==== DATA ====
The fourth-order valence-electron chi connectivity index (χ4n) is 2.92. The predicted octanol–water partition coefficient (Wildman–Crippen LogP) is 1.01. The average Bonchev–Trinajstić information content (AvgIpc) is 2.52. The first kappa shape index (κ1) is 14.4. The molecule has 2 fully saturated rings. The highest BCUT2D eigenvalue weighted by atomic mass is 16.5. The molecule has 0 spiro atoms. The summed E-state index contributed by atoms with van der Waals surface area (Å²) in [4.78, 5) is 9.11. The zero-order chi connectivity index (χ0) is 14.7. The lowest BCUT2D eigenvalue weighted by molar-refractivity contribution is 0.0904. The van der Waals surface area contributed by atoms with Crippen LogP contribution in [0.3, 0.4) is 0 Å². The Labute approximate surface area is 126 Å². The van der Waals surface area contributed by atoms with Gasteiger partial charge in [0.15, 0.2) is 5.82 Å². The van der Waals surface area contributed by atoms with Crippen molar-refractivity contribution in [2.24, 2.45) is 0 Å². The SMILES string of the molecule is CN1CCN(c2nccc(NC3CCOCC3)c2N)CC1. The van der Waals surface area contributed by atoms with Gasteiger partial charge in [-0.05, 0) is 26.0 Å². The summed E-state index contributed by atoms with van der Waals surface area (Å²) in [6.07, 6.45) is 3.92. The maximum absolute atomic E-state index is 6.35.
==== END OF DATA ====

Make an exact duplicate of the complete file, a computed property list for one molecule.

The fourth-order valence-electron chi connectivity index (χ4n) is 2.92. The predicted octanol–water partition coefficient (Wildman–Crippen LogP) is 1.01. The average Bonchev–Trinajstić information content (AvgIpc) is 2.52. The first kappa shape index (κ1) is 14.4. The molecule has 2 fully saturated rings. The highest BCUT2D eigenvalue weighted by atomic mass is 16.5. The molecule has 0 spiro atoms. The summed E-state index contributed by atoms with van der Waals surface area (Å²) in [4.78, 5) is 9.11. The zero-order chi connectivity index (χ0) is 14.7. The lowest BCUT2D eigenvalue weighted by molar-refractivity contribution is 0.0904. The van der Waals surface area contributed by atoms with Crippen LogP contribution in [0.3, 0.4) is 0 Å². The Labute approximate surface area is 126 Å². The van der Waals surface area contributed by atoms with Gasteiger partial charge in [0.15, 0.2) is 5.82 Å². The van der Waals surface area contributed by atoms with Crippen molar-refractivity contribution in [2.24, 2.45) is 0 Å². The SMILES string of the molecule is CN1CCN(c2nccc(NC3CCOCC3)c2N)CC1. The van der Waals surface area contributed by atoms with Gasteiger partial charge in [-0.05, 0) is 26.0 Å². The summed E-state index contributed by atoms with van der Waals surface area (Å²) in [6.07, 6.45) is 3.92. The maximum absolute atomic E-state index is 6.35.